Lloyd is taking a short break for the Hole News for a health checkup. Some nagging symptoms since his return to Duluth are being checked out in the hospital.  I spoke with him this morning while he was awaiting the next procedure. Unless test results indicate otherwise he will return to his apartment in a couple of days. He appreciates your prayers.

Young Grandpa Keith

Put Down Your Paddle

For better or worse, the Epilogue series is underway (April 9 Hole News).

Here’s the scoop on the subtitle, A Funny Thing Happened on My Way to the Crematorium. I stole it from playwright Plautus (251–183 BC), swapping Crematorium for his Forum. The funny things are not funny; they are inexplicable, beyond understanding, life changing.

The serenity I enjoy today resulted from the experiences I will share. Some were painful, some frustrating, some terrifying. I tried dying twice, but it didn’t take.

As I work my way through whatever part of my last decade I am allowed, two scriptures loom ever larger. Note purpose in both passages.

Romans 8:28: And we know that in all things God works for the good of those who love him, who have been called according to his purpose.

Philippians 2:12-13: Continue to work out your salvation with fear and trembling, for it is God who works in you to will and to act in order to fulfill his good purpose.

I wound up my professional career in 1986. Have I fulfilled my life purpose?  Certainly not. Life purpose is the sum of each day’s purpose. A career is nothing but a barge to tote about our days. What we do has little to do what God is doing through us.

But mustn’t we work for the night is coming? Remember my luxury liner canoeist? He rams the prow of his canoe into the forward wall of the swimming pool and paddles like mad, thinking he is moving the ship. Study the above scriptures. God is at work in his world and in each of us; we are part of his team. But, you say, many Christians don’t do anything! Forget doing; work on being. Put down your paddle.

Old Grandpa Lloyd

The Lowly Cormorant

At the Venice Rookery and other places people frequent to see and photograph water birds Herons are the stars. Anhingas, various ducks, Ibises, the ubiquitous song birds, and the Cormorant might as well be invisible for all the attention they receive. Yesterday at the Rookery I gave them most of my attention.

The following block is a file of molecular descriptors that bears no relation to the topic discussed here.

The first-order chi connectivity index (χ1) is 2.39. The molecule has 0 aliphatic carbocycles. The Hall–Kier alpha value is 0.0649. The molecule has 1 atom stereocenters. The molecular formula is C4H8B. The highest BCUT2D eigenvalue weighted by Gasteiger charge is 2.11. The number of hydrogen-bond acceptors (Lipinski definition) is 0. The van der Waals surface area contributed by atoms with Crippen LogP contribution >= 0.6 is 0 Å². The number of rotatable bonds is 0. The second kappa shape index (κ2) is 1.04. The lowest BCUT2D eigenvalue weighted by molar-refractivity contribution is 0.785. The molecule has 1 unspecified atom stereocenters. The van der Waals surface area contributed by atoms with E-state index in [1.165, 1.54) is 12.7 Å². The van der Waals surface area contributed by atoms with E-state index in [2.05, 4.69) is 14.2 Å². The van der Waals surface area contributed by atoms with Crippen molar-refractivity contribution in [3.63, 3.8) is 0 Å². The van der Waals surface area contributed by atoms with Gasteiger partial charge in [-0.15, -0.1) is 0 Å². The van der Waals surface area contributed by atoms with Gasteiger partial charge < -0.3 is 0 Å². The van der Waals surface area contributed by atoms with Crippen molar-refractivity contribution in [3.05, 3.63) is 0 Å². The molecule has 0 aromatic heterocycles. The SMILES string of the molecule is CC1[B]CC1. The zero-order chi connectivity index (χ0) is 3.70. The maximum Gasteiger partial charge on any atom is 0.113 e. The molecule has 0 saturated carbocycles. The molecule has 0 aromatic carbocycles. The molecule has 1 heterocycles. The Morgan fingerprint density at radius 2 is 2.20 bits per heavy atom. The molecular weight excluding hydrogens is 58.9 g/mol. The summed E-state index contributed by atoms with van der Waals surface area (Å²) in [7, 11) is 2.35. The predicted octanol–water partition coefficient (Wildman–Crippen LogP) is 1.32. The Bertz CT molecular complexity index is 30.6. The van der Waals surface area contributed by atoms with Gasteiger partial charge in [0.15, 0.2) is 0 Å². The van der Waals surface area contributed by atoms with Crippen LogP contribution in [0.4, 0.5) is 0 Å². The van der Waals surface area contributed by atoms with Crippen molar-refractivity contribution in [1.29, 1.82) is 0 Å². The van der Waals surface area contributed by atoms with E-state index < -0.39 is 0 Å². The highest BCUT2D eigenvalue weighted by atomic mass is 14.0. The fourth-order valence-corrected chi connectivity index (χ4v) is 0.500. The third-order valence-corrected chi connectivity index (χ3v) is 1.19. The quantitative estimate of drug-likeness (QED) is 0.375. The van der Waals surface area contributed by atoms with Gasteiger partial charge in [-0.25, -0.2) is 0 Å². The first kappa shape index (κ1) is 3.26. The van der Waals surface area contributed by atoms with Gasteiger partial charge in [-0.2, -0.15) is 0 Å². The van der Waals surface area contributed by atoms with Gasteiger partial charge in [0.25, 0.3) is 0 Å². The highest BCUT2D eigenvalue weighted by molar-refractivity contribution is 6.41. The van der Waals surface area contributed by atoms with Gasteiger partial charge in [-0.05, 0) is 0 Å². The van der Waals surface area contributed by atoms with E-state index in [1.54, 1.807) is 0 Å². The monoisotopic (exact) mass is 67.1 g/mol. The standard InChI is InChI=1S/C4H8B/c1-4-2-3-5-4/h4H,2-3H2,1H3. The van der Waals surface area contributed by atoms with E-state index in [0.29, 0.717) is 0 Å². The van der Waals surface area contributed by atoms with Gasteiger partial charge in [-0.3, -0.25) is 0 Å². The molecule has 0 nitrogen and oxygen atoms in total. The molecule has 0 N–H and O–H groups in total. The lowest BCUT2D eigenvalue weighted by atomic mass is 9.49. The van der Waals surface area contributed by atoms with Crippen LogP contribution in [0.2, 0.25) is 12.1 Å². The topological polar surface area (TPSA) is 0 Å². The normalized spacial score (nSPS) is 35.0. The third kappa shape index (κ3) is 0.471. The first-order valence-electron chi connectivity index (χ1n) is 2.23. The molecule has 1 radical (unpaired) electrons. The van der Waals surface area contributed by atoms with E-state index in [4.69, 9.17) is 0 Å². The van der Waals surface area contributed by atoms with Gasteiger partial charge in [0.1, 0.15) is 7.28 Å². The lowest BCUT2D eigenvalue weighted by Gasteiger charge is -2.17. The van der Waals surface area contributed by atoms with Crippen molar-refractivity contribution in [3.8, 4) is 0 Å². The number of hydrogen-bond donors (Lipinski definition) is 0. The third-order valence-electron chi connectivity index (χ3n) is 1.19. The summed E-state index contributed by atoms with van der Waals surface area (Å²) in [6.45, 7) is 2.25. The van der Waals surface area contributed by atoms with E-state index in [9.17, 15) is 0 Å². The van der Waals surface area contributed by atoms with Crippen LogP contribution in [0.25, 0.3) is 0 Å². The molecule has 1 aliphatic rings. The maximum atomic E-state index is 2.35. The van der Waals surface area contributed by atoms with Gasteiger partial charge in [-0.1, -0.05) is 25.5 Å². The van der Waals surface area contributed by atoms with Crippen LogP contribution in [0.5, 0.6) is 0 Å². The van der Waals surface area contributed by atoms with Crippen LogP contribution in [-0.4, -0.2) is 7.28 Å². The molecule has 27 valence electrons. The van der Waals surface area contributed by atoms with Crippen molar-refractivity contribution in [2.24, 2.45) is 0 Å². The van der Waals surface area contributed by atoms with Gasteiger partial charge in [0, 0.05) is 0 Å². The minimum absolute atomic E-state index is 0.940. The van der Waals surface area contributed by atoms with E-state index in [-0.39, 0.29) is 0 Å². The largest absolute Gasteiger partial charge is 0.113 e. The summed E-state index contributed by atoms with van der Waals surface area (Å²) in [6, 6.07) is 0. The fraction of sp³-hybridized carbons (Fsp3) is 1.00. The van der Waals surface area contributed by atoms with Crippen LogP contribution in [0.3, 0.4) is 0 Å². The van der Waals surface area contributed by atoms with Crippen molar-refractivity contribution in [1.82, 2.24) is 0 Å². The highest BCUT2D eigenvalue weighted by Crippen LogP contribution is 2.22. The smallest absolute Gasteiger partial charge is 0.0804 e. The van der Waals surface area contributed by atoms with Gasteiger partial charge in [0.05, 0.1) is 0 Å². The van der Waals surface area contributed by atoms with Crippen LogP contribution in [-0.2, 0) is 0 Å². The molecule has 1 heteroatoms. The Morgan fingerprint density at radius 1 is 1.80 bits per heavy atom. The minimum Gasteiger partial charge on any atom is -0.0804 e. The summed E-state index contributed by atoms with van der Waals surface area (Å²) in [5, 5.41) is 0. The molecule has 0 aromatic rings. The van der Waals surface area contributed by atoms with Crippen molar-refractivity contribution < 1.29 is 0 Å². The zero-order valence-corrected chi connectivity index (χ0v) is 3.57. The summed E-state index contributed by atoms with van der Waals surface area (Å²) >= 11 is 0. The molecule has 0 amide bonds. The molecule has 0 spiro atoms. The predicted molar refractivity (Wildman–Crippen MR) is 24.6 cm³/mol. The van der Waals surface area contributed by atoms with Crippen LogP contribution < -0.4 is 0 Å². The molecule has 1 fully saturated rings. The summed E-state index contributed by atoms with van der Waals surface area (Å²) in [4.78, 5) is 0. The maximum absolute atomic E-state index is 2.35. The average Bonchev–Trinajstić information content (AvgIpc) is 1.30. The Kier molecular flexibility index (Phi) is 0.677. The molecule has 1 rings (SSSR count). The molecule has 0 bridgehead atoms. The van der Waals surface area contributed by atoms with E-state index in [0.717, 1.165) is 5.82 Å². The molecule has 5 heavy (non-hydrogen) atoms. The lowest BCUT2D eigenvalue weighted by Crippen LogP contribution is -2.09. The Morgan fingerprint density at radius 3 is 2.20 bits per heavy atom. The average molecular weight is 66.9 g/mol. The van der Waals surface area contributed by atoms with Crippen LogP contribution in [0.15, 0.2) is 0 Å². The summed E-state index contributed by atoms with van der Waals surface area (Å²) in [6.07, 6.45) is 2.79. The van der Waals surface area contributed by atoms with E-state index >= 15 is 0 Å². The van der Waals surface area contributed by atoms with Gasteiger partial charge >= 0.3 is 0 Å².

Cormorant 1


A whole family

A whole family

Showing me his best side

Showing me his best side

Poised for Takeoff

Poised for Takeoff

Young Grandpa Keith

Epilogue 1: The Angel of Second Avenue West

Recently I posted a semi-facetious Hole News about a possible epilogue to my memoir called A Funny Thing Happened on My Way to the Crematorium. It would tell about the string of remarkable happenings in my life since Elsie died in February, 2009.

The idea drew a number of positive responses.  It’s always dangerous to encourage a writer, so here’s the first story, “The Angel of Second Avenue West.”

The family had dispersed following Elsie’s memorial service except for Joel, who stayed on to help old dad. Early Tuesday, he drove me downtown for a required Social Security appointment. He remained in the car while I hurried toward the Social Security office in the First National Bank building on Superior Street  The sidewalks were empty.

Rushing to be first in line, my toe caught the lip of a sidewalk brick and I fell hard, twisting to spare my face. Stunned, I checked for damage. Nothing broken but my pride. No way could I get to my feet unaided. I began painfully scrunching toward the building, hoping for a handhold, when a man rounded Second Avenue West.

He hurried to me, retrieved my hat and glasses, and asked if I was OK. He helped me to my feet. “You look familiar,” he said. I gave him my name. “Oh, you just lost your wife. I’m sorry” Then he added, “I sure enjoy your books.”

To this day, I have no idea who my guardian angel was.

Over the next seven years, events I can’t explain kept occurring.  I’ll tell about them on the Hole News than hang them on the Story Tree labeled Epilogue.

As long as life continues, we have purpose. Our job is to recognize this and quit grumbling about limitations brought on by passing years.

Old Grandpa Lloyd


The Wonder of Not Knowing